My trimmer is the one who took the photos right after she trimmed. She is coming for another horse today so maybe she would do another set of photos. She is moving next month so I have another trimmer coming with her to see what should be done. I worry about her as she has said that in her opinion Target should be put down as there is nothing that will help her now. I don't know how I would be able to pay for mark ups as I am in Canada and don't do any money stuff on the computer. Thanks for the suggestions. I have tried different pads, lower at the heel, taller at the heel, extra at the rim as tho she had some wall to stand on and not just her sole. Different thickness pads, different material etc., nothing seems to make any difference to her soreness. She is sore in and out of the boots. Banimine seems to help her comfort and she will walk a bit on her own, but I worry about giving that every day. I have ice vibe boots for her, a back on track sheet and polos, emu oil for the coronet band and heel bulb. The bottom of the foot is right flat and the frog is even with the sole. At the very tip it just runs right into the sole. There are no collateral grooves depth to measure, so I am assuming there is still very little sole too? The whole bottom of the foot is hard, even the frog feels like hoof material. I'm not sure if I should try to soften the frog or not. Very worried for Target, she is only 19 and I have owned her since she was 10 months old, she is the sweetest horse, everyone loves her.
--
Kathie with Libby and Sweet P
Cobble Hill, BC, Canada
Aug 2018
Case Histories
Target Photos
Sweet P Photos
Addy Photos
Cherokee Photos


Lorna Cane
 

Kathie ,  I wish I had some answers for you, but I just know enough to be dangerous.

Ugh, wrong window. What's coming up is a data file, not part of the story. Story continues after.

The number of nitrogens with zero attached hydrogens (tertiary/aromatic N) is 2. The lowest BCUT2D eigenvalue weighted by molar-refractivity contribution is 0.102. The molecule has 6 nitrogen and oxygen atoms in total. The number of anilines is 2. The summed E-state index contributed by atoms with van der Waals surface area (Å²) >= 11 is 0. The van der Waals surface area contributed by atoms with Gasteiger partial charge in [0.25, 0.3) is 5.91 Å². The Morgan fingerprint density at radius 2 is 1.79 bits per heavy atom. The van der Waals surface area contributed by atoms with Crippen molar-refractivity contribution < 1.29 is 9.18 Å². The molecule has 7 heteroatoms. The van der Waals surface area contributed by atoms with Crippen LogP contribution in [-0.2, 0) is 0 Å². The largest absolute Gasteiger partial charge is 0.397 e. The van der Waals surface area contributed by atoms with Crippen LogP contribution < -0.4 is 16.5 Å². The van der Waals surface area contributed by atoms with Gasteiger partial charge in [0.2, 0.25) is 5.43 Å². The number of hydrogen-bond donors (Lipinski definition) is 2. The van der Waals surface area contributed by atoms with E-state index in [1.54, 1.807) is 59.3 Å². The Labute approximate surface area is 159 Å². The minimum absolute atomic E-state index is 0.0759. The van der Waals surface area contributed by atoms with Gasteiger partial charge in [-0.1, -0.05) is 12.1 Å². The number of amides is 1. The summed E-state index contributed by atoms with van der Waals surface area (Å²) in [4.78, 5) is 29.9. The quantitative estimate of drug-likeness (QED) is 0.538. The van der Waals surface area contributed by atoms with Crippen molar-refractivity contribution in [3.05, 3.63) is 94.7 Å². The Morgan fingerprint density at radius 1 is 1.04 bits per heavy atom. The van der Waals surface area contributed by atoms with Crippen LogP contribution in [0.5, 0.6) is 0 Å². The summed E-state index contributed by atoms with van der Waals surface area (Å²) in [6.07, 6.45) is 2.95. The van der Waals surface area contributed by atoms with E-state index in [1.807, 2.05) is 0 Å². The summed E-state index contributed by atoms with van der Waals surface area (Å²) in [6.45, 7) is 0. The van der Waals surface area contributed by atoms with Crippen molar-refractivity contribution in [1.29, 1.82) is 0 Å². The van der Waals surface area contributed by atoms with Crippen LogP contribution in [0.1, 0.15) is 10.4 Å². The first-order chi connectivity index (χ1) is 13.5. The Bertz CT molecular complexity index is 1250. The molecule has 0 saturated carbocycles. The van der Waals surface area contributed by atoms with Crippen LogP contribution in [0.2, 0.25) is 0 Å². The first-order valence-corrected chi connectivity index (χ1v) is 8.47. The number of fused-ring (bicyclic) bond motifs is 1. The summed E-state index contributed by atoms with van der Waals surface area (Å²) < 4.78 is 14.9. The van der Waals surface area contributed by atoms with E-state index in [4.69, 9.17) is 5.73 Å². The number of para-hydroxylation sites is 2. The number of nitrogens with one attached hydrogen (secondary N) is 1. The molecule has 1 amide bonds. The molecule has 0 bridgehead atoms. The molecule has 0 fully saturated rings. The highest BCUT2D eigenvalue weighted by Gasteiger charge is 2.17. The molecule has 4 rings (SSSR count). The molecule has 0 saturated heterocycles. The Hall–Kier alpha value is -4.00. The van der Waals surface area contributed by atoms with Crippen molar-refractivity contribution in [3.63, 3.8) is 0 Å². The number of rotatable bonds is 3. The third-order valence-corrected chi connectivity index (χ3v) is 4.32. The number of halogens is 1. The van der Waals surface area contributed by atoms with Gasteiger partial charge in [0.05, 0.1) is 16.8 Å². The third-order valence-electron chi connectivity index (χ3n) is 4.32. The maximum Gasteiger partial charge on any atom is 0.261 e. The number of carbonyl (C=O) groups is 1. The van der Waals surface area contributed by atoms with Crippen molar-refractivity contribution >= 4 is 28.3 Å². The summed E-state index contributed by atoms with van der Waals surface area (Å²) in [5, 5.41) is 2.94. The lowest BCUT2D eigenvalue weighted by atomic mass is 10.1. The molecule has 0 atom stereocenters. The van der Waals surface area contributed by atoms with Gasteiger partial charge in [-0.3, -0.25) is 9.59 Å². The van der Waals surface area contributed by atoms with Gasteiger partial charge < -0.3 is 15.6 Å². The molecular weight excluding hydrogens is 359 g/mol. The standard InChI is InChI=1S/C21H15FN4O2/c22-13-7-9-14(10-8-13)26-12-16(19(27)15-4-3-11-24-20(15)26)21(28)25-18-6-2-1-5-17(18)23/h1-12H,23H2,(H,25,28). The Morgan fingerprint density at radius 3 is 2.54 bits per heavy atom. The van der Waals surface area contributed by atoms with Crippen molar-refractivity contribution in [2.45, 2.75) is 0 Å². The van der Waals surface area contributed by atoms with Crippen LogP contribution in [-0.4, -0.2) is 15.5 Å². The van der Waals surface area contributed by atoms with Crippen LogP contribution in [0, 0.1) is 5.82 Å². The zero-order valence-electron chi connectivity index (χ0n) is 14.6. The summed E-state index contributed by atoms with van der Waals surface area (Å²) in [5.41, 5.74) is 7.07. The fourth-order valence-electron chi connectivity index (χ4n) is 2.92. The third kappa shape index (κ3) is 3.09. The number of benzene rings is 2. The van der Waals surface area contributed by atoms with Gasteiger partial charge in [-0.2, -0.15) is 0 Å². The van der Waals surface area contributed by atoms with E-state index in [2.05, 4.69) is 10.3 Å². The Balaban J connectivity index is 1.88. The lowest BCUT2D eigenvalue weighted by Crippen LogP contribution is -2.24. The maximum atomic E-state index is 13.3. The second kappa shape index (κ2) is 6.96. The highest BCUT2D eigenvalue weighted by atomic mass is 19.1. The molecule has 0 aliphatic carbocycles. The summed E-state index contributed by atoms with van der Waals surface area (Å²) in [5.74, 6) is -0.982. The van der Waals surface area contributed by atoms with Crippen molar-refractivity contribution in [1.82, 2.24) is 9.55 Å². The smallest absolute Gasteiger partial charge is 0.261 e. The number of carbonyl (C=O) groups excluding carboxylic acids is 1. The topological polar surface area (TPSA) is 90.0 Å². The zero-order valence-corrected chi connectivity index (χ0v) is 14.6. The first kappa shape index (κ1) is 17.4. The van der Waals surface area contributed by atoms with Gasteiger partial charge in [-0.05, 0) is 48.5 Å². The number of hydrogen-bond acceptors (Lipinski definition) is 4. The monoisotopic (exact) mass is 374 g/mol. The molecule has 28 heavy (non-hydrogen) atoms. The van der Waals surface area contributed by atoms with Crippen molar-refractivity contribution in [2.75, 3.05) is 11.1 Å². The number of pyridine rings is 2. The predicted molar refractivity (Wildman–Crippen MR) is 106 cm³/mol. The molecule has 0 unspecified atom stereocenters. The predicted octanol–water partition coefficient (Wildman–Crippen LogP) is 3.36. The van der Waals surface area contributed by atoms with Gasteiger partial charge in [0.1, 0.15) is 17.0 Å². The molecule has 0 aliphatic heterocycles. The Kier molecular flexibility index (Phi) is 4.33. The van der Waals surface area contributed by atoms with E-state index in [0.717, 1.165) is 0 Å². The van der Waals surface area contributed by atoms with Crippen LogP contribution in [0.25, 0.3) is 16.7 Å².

I can, though, tell you what I have done when needing to get money to the US, and that is with a money order. Check with your bank or  credit union.
Easy peasy.

--

Lorna  in Eastern  Ontario
2002


 


Kirsten Rasmussen
 

Hi Kathy,

It might be a good idea to order boots meant for sore hooves and rehab, like the Easy Boot Clouds.  It sounds like Target needs lots of extra thick padding and those pads will not fit into Easy Boot Gloves.  She is going to be a long-term rehab case so the Clouds are going to be a good investment for her.

--
Kirsten and Shaku (IR) - 2019
Kitimat, BC, Canada
ECIR Group Moderator
 
Shaku's Case History  
Shaku's Photo Album   


Sandra Draibye
 

Hey Kathie,

I can feel your anxiety- so hard to see our kids in pain.  I totally agree with the ECIR folks that the trim is everything - and I also like the soft ride boots for comfort.  So not to interfere with any advice you are getting here -  I am only speaking up because I noticed you are on the Island and you seem to be looking for different options around here.  Dr. Bettina Bobsien out of Cedar - so not too far from you - is having great success with using wooden clogs to get horses comfortable - because they can actually carve out the wood so it doesn't touch the sore portion and the horse gets to choose the angle he puts his foot - so the wear patterns on the wood can be very instructive.  They also seem to promote more rapid sole growth.  My guy was in them for two trims after he abscessed - and he really liked them - he was totally comfortable from the moment they were put on.  They trim to x-rays and I really like the farrier she uses.  I am pretty certain that even though ECIR prefers boots for a lot of good reasons,  I have seen Dr. Kellon mention clogs for use in some circumstances so I do not think I am suggesting anything contraversial.
--
Sandra on Vancouver Island, B.C.
December 2018


Sherry Morse
 

Hi Sandra,